In 2021, more than 90% of Pedro Bay Corporation’s 197 shareholders voted to protect their land—and consequently their heritage and culture—by allowing the environmental nonprofit The Conservation Fund to purchase development rights on more than 44,000 acres of land as conservation easements for $18.3 million. An additional $500,000 will go toward the nonprofit Pedro Bay Benefits Corporation for shareholder education and cultural benefits, along with scientific research. The easements will restrict the development of the land and prohibit any right-of-way agreements with the mine in perpetuity. Though well on their way to raising the necessary funds, The Conservation Fund and partner organizations still need to secure the remaining $5 million by the end of 2022.

Tall green grass in the foreground with mountains in the background in late afternoon

“It's a real estate transaction, basically, where the land ownership stays with the Pedro Bay Native Corporation, but there are no longer the development possibilities for it,” WWF’s MacLean says. “It is preserving the area and conserving it in a natural state.”

And it’s not simply the protection of ancestral lands; it’s safeguarding Native foods, Native culture, and Native stories. Coming to Pedro Bay year after year taps into the deeper truth of the place.

“For me, it's given me so much joy and connection to my culture, and more so than anything I've ever done,” Chrisdene Cloud says. “And just learning from my mom and knowing that she learned it from her grandmother and from other elders in our village, like Auntie Mary, and Hazel, and Uncle Walter, and all these people that we still remember and love. I don't know, it's really important.”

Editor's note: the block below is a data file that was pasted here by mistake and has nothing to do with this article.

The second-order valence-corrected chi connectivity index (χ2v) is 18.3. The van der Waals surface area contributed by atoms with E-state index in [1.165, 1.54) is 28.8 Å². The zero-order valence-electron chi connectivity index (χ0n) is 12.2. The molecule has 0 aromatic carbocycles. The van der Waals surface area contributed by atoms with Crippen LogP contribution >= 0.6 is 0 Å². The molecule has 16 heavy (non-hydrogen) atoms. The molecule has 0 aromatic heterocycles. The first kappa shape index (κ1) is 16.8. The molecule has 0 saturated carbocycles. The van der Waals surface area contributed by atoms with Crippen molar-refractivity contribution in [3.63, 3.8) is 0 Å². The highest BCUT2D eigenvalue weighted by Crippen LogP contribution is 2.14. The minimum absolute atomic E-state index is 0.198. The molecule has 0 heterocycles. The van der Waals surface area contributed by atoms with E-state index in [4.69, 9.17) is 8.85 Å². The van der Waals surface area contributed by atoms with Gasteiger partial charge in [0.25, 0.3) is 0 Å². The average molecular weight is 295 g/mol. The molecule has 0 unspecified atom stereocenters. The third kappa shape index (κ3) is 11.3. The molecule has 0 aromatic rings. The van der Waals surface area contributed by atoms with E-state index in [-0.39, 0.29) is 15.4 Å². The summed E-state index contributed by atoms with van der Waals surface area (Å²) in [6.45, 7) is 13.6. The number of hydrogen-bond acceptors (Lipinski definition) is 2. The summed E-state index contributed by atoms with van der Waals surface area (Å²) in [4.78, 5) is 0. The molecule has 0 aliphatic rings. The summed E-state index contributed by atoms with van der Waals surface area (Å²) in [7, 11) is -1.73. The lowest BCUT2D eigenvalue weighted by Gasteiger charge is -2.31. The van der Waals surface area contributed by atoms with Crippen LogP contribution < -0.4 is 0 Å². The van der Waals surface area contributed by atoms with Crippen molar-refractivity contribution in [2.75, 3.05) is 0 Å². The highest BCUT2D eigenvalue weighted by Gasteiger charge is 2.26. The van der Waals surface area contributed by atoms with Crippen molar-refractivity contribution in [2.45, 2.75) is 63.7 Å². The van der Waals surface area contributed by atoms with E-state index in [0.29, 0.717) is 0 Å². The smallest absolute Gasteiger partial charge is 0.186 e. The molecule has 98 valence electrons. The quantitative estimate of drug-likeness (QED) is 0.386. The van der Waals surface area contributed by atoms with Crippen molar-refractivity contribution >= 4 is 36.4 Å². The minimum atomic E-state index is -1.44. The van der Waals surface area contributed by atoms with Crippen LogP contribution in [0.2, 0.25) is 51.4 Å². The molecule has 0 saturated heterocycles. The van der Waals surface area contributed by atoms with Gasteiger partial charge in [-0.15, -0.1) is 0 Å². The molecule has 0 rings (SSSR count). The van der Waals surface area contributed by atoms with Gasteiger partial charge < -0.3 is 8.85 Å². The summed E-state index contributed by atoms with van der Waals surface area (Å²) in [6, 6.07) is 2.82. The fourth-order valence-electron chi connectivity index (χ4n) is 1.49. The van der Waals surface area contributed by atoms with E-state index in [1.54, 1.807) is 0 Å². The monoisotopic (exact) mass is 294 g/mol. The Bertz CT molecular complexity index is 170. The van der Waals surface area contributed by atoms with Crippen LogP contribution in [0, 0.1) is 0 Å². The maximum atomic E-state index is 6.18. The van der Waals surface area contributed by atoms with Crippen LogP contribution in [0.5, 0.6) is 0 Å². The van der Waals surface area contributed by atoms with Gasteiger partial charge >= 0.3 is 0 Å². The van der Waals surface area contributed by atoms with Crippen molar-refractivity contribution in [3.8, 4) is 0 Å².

Chrisdene Cloud looks toward the kitchen. “Don't you think, Mom?”

A brighter future

Back at Thiele’s home, the three daughters remove their work gloves under a bright sun that will refuse to set later that evening. Two of them climb into kayaks and slip off into the choppy waters of Lake Iliamna.

Thiele—who also sits on the Pedro Bay Corporation board and voted against the road—watches them fight the wind as they paddle. This is their home for this week. And forever.

I'm just glad my kids want to come back and learn how to cut fish and learn the process of it all,” Thiele says. “I'm hopeful that way. I am hopeful that I don't think the village will die because the young people love it. I have hope there.”

Learn more about Bristol Bay.

About the photographer: Brian Adams is an Inupiaq photographer based in Anchorage, Alaska, specializing in environmental portraiture. He is a co-founder of Indigenous Photograph.